Putting Waste To Work

Beneficial residuals management can help manufacturers derive income or provide cost avoidance by removing materials from their waste streams.

American industrial facilities -- including food processors -- generate and dispose of more than 8 billion tons of solid waste annually, according to the Environmental Protection Agency (EPA). In the food industry, waste includes everything from the obvious -- greases, fats, oils, ingredients, byproducts and process wastewater -- to the less obvious, such as damaged goods, defective packaging or product overruns. Managing this waste is expensive and labor-intensive. Companies spend money on materials, manpower, cartage and disposal fees, and in many cases, surcharges, fines and penalties. While many food manufacturers have adopted recycling strategies, most of these have been simple end-of-pipe solutions. Ordinary recycling efforts are an important step forward and do help companies reduce their waste and waste-processing costs, but most of these programs come with hefty price tags that are often higher than the processing cost savings.

A concept called beneficial residuals management, on the other hand, is a holistic approach to waste reduction that can help manufacturers derive income or provide cost avoidance by removing materials from their waste streams, and selling or recycling those materials to other manufacturers that use them for entirely unrelated processes. This eliminates the waste, offsets some or all of the management costs, and makes both the waste-generator and residual-user companies greener, and their processes more sustainable, making it a win-win situation.

The Need for Green

With today’s increased environmental regulations and highly educated consumers demanding unprecedented eco-accountability, companies are being forced to rethink their existing waste management and recycling strategies. Further, a recent study by McKinsey & Company shows that 76 percent of executives believe that engaging in sustainability contributes positively to long-term shareholder value. That puts it near the top of the list for many corporate leaders.

Even behemoth Wal-Mart has gotten the message. In 2009, it established a sustainability index, asking each of its 100,000 suppliers worldwide to complete a brief green-practices survey. The first four questions pertain directly to waste reduction.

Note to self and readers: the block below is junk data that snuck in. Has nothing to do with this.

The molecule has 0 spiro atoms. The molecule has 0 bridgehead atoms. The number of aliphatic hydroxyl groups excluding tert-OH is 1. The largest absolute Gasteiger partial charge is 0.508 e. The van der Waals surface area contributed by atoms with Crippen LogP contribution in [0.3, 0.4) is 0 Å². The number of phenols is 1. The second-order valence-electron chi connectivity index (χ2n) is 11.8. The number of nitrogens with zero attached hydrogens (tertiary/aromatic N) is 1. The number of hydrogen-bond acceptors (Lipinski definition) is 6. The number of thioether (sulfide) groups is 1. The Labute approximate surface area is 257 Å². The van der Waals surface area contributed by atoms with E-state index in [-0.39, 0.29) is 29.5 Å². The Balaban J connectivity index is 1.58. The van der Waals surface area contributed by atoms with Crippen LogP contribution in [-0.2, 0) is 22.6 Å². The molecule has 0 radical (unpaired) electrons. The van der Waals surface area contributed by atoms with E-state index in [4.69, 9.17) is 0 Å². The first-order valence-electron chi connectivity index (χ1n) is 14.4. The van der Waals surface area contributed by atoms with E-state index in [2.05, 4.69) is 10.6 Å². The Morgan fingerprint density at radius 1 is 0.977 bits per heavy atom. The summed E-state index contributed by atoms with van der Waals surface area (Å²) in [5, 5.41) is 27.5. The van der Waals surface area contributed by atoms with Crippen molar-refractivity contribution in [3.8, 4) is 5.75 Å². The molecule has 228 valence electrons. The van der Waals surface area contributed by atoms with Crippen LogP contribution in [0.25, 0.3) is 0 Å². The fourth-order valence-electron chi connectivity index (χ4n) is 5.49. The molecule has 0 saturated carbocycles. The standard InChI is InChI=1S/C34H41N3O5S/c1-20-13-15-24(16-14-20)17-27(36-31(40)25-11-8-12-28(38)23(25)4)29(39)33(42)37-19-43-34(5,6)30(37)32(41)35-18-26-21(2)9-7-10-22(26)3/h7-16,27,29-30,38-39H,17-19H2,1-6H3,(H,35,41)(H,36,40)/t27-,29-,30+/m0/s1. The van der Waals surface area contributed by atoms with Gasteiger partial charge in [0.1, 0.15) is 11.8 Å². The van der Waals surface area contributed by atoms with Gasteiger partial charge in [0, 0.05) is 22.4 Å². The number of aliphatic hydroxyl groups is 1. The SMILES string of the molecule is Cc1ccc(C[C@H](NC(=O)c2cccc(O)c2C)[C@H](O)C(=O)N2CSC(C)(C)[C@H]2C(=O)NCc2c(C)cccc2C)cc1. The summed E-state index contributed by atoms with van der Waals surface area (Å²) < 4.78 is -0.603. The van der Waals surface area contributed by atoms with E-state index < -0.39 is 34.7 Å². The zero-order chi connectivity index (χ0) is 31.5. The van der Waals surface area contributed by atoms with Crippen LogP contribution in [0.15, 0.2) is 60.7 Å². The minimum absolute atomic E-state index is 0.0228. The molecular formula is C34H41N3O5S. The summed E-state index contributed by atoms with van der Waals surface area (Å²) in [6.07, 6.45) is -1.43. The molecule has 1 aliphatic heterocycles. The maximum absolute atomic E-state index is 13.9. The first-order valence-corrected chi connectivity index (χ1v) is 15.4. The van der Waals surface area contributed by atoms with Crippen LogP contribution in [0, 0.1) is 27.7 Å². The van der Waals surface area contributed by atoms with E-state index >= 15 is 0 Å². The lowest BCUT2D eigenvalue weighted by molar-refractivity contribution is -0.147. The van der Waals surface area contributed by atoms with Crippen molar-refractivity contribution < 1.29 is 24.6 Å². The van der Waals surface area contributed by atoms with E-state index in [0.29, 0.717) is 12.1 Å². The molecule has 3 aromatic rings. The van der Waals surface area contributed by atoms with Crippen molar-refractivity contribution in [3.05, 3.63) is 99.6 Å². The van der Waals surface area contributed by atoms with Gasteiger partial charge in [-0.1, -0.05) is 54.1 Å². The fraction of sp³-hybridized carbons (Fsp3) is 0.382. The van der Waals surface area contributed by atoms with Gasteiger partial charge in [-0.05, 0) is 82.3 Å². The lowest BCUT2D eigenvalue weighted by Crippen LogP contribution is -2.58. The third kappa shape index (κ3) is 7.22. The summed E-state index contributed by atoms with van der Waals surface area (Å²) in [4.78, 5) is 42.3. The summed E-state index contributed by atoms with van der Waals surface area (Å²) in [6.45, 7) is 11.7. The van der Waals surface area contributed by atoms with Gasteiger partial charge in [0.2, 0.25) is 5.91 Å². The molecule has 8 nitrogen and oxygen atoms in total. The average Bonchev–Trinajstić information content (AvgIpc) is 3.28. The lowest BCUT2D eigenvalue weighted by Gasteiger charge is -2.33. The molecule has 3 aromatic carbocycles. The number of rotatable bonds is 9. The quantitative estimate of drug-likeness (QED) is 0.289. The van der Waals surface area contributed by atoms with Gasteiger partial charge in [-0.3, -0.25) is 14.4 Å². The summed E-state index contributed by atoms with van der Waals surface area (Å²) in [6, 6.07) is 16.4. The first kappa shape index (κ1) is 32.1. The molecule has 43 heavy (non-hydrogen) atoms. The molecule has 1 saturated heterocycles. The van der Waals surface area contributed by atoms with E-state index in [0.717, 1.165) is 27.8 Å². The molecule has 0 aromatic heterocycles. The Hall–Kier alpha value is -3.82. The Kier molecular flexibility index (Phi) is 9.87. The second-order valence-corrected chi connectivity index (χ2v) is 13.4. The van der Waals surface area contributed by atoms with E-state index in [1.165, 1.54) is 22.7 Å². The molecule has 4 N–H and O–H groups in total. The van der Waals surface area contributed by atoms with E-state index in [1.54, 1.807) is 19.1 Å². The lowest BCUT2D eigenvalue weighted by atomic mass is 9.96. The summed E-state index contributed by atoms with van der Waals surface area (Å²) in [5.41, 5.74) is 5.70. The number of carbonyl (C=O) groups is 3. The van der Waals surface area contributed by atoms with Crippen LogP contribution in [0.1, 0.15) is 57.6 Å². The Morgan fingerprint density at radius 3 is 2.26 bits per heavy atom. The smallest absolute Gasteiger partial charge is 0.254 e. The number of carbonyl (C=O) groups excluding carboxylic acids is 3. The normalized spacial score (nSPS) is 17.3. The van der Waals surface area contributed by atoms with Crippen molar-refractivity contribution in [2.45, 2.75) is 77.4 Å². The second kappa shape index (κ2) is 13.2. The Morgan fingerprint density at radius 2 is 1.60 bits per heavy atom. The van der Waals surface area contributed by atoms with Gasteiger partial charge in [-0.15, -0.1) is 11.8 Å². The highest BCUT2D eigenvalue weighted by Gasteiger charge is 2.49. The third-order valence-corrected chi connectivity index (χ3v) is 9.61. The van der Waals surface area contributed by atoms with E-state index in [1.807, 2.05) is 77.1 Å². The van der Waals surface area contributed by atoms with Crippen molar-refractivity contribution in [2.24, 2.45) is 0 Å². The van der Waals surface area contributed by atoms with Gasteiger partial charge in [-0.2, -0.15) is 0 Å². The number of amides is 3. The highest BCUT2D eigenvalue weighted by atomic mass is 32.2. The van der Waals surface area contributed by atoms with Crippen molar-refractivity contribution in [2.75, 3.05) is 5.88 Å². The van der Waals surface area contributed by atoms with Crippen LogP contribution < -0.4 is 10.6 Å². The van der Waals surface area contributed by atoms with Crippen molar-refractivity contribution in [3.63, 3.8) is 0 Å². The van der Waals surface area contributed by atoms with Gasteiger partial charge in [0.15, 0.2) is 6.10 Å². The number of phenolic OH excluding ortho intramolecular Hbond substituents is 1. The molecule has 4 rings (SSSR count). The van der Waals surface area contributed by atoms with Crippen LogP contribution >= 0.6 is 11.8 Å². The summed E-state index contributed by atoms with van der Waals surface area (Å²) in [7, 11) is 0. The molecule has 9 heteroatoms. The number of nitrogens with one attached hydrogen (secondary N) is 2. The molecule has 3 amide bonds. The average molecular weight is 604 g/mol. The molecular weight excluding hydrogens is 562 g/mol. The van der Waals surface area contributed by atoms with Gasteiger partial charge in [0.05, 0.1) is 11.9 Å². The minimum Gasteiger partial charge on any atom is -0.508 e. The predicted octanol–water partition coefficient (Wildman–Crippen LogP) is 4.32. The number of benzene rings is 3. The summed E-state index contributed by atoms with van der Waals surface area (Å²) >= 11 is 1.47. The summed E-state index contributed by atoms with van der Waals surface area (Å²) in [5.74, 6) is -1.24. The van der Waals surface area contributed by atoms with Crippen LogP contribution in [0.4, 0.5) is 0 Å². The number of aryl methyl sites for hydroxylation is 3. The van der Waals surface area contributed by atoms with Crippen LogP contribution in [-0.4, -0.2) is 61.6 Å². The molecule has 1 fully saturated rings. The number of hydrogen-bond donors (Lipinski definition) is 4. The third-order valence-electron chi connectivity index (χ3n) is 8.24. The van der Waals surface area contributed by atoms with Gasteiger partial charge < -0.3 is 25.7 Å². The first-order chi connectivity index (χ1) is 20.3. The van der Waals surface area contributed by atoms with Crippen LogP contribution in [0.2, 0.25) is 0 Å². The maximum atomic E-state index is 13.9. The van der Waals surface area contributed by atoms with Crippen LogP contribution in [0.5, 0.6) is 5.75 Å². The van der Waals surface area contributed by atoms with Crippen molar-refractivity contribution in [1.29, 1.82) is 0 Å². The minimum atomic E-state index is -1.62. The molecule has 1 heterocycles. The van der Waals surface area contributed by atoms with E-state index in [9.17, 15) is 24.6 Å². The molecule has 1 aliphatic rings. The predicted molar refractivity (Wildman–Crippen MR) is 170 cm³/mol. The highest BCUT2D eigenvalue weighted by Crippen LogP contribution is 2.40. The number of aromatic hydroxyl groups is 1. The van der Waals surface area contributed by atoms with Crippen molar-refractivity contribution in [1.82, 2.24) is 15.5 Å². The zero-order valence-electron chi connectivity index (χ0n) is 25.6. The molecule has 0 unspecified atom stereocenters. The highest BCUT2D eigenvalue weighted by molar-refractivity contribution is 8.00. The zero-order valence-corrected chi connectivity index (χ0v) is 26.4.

Tasty Baking Co.’s plant in rural Oxford, Pennsylvania earned kudos from Wal-Mart based, in large part, on its beneficial residuals management program for wastewater. Instead of incinerating, the company now transports the wastewater to local farms for agricultural utilization, so the nutrients in the wastewater are consumed by field crops.

The change reduces the facility’s carbon footprint and saves money in several ways:

  1. The farms receiving the water are much closer than the incinerator, reducing vehicle use and reducing consumption of fossil fuels.
  2. The farm crops contribute positively to air quality by making oxygen from carbon dioxide.
  3. Water reuse lowers dependence on rapidly shrinking water resources and provides a way to replenish the groundwater aquifer.

Green Alternatives

The beneficial residuals management concept mirrors the organics-recycling pyramid in which preventing waste creation is at the top. The next most desirable outcome is reuse, which is where most beneficial residuals management programs fit. Within the reuse category, beneficial residuals’ hierarchy is to recover and/or create materials that can be used for:

  1. Humans to eat or use.
  2. Feeding animals.
  3. Agricultural benefit.
  4. Product manufacture.
  5. Net-positive energy generation.
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